Audi doživetja 14.04.2020
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How many times have you sat stuck in unmoving, nose-to-tail traffic, wishing you could press a button on top of the gear lever, or just pull back on the steering wheel and send your car soaring over the top of all the others? It’s an impossible dream, of course. Or is it? Certainly, you wouldn’t expect any of the big car manufacturers to take the idea seriously. Yet at 2017´s Geneva Motor Show, a full-size model of something that looked every millimetre a flying car was unveiled. And right there on its nose was a four-ring Audi badge. The concept, titled Pop.Up Next, also bore branding from Italdesign and Airbus. It followed on from an earlier project, Pop.Up, shown by the Audi-owned Milan-based design and engineering company Italdesign at the same show in 2017.
“We only create things that can become real in some form. The technology has to exist to make the concept feasible.”
The Pop.Up Next concept doesn’t herald a flying car per se, but a self-driving, self-flying, fully autonomous, electric-powered taxi. It’s designed to operate on a multi-mode principle. Two passengers sit in a capsule, which, for driving purposes, is attached to a four-wheel ground module that is also electric-powered and fully autonomous. For flight mode, the capsule is autonomously detached from the ground module, then attached to an eight-rotor air module or drone capable of vertical take-off.
“The aeronautical-inspired seatsfeature netting that adjusts to each passenger’s shape.”
The concept certainly appears cool and suitably futuristic, both from outside and inside the ultra-minimalist cabin. My details and my ‘journey’ have already been pre-registered on an app on my smartphone and, as I settle into the seat, I’m recognised and welcomed aboard by PIA, my speaking Personal Intelligent Assistant. The seats certainly feel comfortable, and, currently, there’s sufficient space behind them to hold a couple of small bags, although it’s possible the flying taxi will be smaller in size when it reaches production. The ‘dashboard’ in front of me is one large screen that incorporates augmented-reality technology and enables me to highlight icons simply by moving my eyes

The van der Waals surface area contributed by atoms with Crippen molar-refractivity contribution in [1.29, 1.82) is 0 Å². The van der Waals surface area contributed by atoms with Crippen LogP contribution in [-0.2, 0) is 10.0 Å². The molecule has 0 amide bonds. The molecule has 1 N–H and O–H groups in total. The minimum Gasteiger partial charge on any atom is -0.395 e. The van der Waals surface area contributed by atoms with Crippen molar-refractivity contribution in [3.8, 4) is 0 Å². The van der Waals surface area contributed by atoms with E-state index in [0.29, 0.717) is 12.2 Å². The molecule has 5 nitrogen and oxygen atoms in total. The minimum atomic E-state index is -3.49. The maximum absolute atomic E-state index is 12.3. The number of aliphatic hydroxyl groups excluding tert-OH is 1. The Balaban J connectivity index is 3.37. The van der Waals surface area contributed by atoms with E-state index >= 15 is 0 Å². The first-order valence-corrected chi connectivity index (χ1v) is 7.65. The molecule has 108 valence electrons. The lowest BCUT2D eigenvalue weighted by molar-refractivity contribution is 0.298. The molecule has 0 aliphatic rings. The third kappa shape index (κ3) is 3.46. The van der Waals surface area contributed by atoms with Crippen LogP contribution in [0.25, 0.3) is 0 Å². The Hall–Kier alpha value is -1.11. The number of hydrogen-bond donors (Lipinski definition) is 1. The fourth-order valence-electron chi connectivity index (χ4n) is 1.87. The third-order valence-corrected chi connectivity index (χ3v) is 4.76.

By pressing on a small touchpad mounted between the seats, I can then choose the ambient-lighting theme I desire, and the type of music I wish to listen to through the speakers built into the headrests. Naturally, there is plenty of glass area to provide occupants with a fine view as they soar over the city, although the floor below my feet is not transparent – and deliberately so, as Nicolas points out: ‘We wanted to create an open environment that enables passengers to enjoy the experience, but we also wanted to ensure they felt safe and weren’t frightened.’
The company has already conducted a flight in public, at Drone Week in Amsterdam last year – but using a 1:4 scale model. The flight module accurately placed a passenger capsule on the ground module, which then drove from the test grounds autonomously. This proved the effectiveness of the Airbus coupling system and its locking and latching functionality. The air module currently rests on legs to make docking easier, but it’s envisaged that such legs would not be required by the time the concept reaches production.
To make the project with full-sized versions viable, more powerful batteries than those that exist today would be required, and Airbus is currently working on developing such technology. Noise is another issue, and reduction of the high-pitched whirring familiar to anyone who has witnessed even a small drone in flight is being sought. Italdesign is working with Audi to develop battery and electric-motor technology for the ground module – an area in which Audi’s engineers have already proven highly competent, as the recent launch of the e-tron SUV testifies. Therefor an Audi engineer is also based with the Italdesign team in Italy.
“It’ll take a while for the drones to arrive in great numbers – maybe by 2030.”
So, let’s assume that the technology can be developed to make the flying taxi operate safely, all legislative issues can be successfully resolved, and the public is happy not only to travel in such a vehicle but also to live in a city with them flying overhead. How might it all work in practice, and by when might it happen? ‘It’ll take a while for the drones to arrive in great numbers – maybe by 2030,’ explains Massimo. ‘We estimate that there could be 200,000 to 300,000 of them in operation all over the world by then, and several thousand could be deployed in a city like London. We envisage that, to start with, they’d operate in strict air corridors only, perhaps flying from the airport and landing on a tower downtown. But, in the long term, it may be possible to open up the sky and give them more freedom.’
While the current model is being designed to have a short, cross-city range, Massimo surmises that, as technology advances, it may even be possible for longer journeys to be undertaken. Massimo however is convinced the flying taxi will become a reality and is clearly very much looking forward to taking a flight in it. ‘After all,’ he adds with a smile, ‘humankind has always had the dream of taking to the sky, right back to the time of Leonardo da Vinci and his flying machines.’
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